Additionally, the results suggested that MenSCs could restore bile transporter (including OATP2, BSEP and NTCP1) levels inhibited by DDC feeding. Cholestasis could be partly attributed to bile transport function disorder [45, 46]. Various studies have shown that upregulation of OATP2, BSEP and NTCP levels could effectively relieve cholestasis. In the exploration of the treatment effect of UDCA in cholestatic rats, Rost et al. found that UDCA prevented impairment of liver function by restoring bile transporter levels, including Oatp1, Oatp2 and Oatp4 [47]. Xiang et al. suggested that tectorigenin could treat DDC-induced cholestasis by increasing BSEP expression through PPARγ. Blocking upregulation of BSEP expression prevented the therapeutic effect of PPAR on cholestasis [48]. According to Zhang et al., Yin-Zhi-Huang could significantly decrease the serum total bile acids and DBLT levels, and improve histological disorganization by regulating Oatp2, Ntcp, and Mrp2 expression in cholestatic rats [49]. Thus, it was speculated that MenSCs prevent impairment of the liver by restoring the TJ pathway and bile transporter expression.

Liver fibrosis is an important pathological change caused by cholestasis. An early prospective study indicated that more than 50% of patients with stage I-III PBC developed histologically confirmed cirrhosis within 4 years [50]. In the present study, MenSC transplantation reduced liver fibrosis and downregulated TGF-β1 and α-SMA expression in the DDC-treated mice. Pradhan-Sundd et al. suggested that liver fibrosis in cholestatic mice was associated with deregulation of TJs and bile transporters [38]. Although the mechanism of cholestasis leading to liver fibrosis is still unclear, we hypothesized that MenSCs may reduce liver fibrosis by restoring TJ and bile transporter functions.

Furthermore, β-catenin was demonstrated to be a key target of MenSC treatment. MenSCs promote the repair of TJs and bile transport function damage by upregulating the expression of liver β-catenin, which is inhibited by DDC, thereby inhibiting the progression of liver fibrosis. We found that hepatic β-catenin knockdown did not cause significant liver damage in normal mice but inhibited the therapeutic effect of MenSC transplantation in DDC-induced hepatic cholestasis and fibrosis. Furthermore, β-catenin knockdown inhibited MenSC regulation of TJs and bile transport function-related proteins and pathways in the DDC-treated mice.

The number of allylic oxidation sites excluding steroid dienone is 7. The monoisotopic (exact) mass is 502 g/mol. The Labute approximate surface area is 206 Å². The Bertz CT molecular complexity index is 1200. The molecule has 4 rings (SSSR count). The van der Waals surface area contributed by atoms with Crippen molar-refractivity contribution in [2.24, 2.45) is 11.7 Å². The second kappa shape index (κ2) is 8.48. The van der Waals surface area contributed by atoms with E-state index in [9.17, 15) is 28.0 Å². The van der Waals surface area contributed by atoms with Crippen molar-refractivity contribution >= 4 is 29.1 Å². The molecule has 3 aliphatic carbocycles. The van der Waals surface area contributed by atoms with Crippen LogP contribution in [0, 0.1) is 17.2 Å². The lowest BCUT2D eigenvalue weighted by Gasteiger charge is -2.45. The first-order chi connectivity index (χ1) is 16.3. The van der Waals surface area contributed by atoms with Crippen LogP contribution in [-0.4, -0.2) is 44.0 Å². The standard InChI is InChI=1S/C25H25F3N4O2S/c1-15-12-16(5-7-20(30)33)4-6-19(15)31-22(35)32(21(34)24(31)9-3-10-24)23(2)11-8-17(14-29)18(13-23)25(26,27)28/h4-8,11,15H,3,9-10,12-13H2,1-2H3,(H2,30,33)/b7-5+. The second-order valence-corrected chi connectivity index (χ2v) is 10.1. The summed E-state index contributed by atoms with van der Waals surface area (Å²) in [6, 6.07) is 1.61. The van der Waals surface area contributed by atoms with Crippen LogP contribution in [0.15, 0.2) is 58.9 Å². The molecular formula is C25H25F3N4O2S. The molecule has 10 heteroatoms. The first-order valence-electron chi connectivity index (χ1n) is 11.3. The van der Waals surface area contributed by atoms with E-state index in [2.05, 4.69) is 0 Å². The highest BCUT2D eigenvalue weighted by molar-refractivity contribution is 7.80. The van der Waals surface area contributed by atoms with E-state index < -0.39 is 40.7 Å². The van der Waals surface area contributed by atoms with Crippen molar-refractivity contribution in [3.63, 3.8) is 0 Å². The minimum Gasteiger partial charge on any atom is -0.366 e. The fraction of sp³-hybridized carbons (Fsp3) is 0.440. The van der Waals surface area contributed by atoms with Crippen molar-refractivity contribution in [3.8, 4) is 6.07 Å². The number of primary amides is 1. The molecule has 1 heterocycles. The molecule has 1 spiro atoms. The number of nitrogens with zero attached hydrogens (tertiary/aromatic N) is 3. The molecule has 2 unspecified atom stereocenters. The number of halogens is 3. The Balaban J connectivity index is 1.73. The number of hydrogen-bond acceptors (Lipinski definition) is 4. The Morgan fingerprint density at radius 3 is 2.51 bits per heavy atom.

Thompson et al. reported that the upregulation of β-catenin in mice could enhance the resolution of intrahepatic cholestasis after chronic DDC administration for 150 d [51]. According to Tao et al., mice with β-catenin-deficient hepatocytes demonstrated increased liver injury following the DDC diet [52]. Serum levels of ALT and AST were significantly increased in the KD mice after DDC feeding. These studies are consistent with our results. However, research by Saggi et al. suggested that β-catenin might play an opposite role relative to that in our study in the DDC-induced liver injury model [53]. According to Saggi et al., in mice fed a DDC diet, inhibiting β-catenin could result in decreased liver injury, as evidenced by lower percentage of liver fibrosis area and serum levels of ALP, ALT, AST and TBIL. We hypothesized that β-catenin may play various regulatory roles at DDC-induced liver injury. It means that the regulation of MSCs on β-catenin in cholestasis requires further investigation.